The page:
The country of Northern Ireland operates a country-wide library service called Libraries NI, including around 100 libraries, serving a population of around 1.8 million. Libraries NI was formed in 2009 through the merger of four regional library services.
The E2 Project included renewal of several components of the technical infrastructure throughout the library service including its public access network, virtual library for access to its collections and services via the Web, RFID-based services, its corporate network for administrative support, business intelligence for data-based decision making, and a customer relationship management system (see Libraries NI Annual Report and Accounts 2011-2012). Libraries NI awarded a project totaling £25 million to a consortium of vendors led by Fujitsu UK and Ireland to provide a comprehensive renewal of its information technology and library automation infrastructure. This consortium includes SirsiDynix, which will provide its Symphony ILS and Enterprise discovery interface as well as its BookMyne mobile app, Social Library native Facebook application, and its SMS messaging module. SirsiDynix Symphony will replace the Axiell OpenGalaxy ILS in place since 2002. SirsiDynix previously had a presence in Northern Ireland. The Northern Ireland Government Libraries consortium selected Symphony in 2005 as the automation system for six government department and three agricultural college libraries.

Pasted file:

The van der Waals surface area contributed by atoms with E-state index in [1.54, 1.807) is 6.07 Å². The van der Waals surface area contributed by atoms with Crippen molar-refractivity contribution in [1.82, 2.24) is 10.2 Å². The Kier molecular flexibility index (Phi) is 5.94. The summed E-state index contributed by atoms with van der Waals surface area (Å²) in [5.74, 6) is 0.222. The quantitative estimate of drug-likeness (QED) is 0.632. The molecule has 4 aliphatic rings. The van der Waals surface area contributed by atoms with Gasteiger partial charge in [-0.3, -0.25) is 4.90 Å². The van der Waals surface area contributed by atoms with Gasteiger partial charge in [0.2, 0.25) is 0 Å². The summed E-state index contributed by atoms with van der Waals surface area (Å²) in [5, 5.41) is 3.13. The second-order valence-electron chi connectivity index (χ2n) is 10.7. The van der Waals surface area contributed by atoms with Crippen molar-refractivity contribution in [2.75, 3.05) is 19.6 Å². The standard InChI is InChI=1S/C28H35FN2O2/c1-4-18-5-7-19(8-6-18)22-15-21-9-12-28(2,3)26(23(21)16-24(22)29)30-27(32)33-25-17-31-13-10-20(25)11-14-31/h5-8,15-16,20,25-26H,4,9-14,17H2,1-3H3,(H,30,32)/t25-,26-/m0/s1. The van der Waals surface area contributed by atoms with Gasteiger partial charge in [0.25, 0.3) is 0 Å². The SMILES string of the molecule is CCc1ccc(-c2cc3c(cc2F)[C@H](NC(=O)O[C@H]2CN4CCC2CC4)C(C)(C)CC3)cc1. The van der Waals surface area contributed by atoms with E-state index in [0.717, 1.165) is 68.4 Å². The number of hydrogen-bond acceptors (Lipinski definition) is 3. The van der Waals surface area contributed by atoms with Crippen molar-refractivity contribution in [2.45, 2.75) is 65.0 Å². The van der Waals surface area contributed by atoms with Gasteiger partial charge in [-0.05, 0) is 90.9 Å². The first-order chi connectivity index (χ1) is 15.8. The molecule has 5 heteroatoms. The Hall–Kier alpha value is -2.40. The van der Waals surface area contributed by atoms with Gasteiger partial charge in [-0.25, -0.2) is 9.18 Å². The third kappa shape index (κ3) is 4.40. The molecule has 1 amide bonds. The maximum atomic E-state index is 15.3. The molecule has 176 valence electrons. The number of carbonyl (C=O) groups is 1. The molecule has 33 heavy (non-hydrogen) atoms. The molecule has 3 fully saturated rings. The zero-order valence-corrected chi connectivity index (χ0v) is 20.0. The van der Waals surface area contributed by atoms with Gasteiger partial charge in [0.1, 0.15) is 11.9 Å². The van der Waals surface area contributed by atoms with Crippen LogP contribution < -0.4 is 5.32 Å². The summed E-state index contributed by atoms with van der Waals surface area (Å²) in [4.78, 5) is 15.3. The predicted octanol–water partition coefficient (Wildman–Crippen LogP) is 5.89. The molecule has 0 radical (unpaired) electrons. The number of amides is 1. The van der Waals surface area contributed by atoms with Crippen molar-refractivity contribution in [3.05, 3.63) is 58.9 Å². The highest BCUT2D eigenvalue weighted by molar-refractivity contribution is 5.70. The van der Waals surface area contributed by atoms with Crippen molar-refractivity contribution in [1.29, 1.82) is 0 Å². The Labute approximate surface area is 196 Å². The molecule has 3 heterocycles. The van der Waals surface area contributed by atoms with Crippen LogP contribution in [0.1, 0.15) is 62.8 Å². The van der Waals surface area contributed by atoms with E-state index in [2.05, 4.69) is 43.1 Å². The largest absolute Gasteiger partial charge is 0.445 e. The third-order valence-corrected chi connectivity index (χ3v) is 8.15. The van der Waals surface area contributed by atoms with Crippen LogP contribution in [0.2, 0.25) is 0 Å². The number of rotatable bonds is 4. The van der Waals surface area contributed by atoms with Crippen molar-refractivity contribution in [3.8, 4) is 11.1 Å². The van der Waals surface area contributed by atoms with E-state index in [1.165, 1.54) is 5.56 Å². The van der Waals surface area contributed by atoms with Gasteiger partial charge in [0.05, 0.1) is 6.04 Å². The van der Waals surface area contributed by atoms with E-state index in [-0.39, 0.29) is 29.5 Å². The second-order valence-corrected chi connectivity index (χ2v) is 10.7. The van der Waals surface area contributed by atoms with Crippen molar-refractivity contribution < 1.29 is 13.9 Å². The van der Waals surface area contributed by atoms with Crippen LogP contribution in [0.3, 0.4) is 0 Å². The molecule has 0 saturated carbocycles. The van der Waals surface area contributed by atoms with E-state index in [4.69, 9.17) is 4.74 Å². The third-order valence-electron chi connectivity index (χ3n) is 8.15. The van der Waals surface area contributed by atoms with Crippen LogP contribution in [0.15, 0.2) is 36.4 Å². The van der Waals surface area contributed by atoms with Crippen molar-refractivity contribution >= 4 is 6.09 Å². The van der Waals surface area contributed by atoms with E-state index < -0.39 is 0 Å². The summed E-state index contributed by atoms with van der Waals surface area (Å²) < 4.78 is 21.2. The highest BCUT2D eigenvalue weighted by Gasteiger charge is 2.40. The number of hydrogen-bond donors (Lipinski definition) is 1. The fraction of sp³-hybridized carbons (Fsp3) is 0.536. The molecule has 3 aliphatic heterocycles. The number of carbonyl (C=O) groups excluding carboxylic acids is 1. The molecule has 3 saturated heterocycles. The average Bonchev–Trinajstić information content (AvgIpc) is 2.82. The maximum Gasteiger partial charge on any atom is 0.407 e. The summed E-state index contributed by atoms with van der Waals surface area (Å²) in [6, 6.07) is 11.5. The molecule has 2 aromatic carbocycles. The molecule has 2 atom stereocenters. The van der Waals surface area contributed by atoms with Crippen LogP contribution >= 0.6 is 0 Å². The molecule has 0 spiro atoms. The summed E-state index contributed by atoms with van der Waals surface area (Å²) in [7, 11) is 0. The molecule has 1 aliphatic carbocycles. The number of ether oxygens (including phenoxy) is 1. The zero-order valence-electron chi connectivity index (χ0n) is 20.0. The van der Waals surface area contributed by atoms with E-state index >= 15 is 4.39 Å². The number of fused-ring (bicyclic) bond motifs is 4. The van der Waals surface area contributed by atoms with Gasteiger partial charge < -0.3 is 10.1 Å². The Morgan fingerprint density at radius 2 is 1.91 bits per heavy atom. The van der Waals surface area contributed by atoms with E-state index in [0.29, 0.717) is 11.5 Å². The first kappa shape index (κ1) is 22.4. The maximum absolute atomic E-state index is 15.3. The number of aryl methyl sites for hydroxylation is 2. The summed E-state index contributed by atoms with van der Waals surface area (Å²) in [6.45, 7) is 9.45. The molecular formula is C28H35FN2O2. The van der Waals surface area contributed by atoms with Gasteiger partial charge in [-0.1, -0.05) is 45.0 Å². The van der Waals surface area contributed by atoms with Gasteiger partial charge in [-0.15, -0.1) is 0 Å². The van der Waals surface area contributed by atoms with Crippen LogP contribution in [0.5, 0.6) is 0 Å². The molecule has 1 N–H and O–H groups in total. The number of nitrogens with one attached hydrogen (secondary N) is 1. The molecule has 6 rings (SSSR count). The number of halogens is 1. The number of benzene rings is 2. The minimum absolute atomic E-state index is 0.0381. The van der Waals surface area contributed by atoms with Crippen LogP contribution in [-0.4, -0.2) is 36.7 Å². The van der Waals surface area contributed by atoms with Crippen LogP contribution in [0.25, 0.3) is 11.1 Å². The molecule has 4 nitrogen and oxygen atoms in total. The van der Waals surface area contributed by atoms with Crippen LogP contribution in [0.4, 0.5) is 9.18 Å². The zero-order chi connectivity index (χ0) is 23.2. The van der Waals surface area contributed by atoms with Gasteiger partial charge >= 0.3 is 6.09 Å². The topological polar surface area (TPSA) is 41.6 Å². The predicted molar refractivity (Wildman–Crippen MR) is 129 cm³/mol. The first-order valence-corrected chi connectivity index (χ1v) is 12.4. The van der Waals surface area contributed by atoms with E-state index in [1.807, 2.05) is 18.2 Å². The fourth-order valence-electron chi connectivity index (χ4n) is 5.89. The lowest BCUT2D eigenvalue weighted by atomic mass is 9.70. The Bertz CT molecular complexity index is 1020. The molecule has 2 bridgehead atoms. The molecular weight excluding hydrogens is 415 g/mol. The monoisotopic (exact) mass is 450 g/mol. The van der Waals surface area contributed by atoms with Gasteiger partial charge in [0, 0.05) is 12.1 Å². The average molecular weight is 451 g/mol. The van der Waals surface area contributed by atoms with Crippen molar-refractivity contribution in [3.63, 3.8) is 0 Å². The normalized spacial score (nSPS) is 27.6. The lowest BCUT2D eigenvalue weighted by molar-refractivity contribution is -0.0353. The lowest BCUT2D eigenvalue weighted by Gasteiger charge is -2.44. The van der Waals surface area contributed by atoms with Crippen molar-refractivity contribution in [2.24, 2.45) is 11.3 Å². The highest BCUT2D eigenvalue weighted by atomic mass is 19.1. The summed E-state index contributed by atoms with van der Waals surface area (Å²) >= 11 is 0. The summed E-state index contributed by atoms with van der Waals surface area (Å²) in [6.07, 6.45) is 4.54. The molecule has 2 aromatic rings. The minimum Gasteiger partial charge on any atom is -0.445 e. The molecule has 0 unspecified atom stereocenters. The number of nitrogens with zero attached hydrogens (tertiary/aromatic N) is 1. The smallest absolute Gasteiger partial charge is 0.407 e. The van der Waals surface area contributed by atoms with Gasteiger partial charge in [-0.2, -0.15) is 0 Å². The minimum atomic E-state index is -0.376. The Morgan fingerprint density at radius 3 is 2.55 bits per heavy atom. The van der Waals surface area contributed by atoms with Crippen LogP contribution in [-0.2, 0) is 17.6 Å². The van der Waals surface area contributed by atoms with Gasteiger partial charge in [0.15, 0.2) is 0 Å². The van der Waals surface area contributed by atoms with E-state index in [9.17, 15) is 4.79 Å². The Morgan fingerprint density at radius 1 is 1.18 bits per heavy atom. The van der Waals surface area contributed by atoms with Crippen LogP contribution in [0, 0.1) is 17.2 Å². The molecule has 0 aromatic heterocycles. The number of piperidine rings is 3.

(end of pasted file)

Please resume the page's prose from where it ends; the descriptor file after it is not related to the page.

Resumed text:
Bibliotheca will provide RFID-based products for the project, including RFID security gates in each of the libraries and self-service equipment in twenty of the largest libraries. More than 400 self-service kiosks with integrated payment capabilities will be deployed. Libraries NI holds a combined collection of 1.8 million items, all of which will receive RFID tags. Bibliotheca reports that this project will represent the largest RFID deployment in the United Kingdom.
Fujitsu, as the lead vendor, will manage the overall implementation and will provide complete IT support to Libraries NI for the five-year term of the contract. In addition to library automation provided by SirsiDynix and RFID technologies from Bibliotheca, the project includes upgraded network infrastructure, including Internet access and Wi-Fi.
This project stands out as noteworthy as an instance of the trend toward shared technology infrastructure for libraries. This contrasts with an approach where each library independently implements its own automation products. Shared infrastructure offers the potential for lower technology costs per library and for providing access to a larger collective collection to library users. Other examples include the current procurement process underway for the country of Denmark, the OneLMS project in the state of South Australia, and many others. In the US many states are working toward developing statewide opt-in automation projects. With the almost unlimited scalability of today's technology, we can anticipate increased numbers of libraries participating in large-scale shared automation projects rather than implementing standalone systems.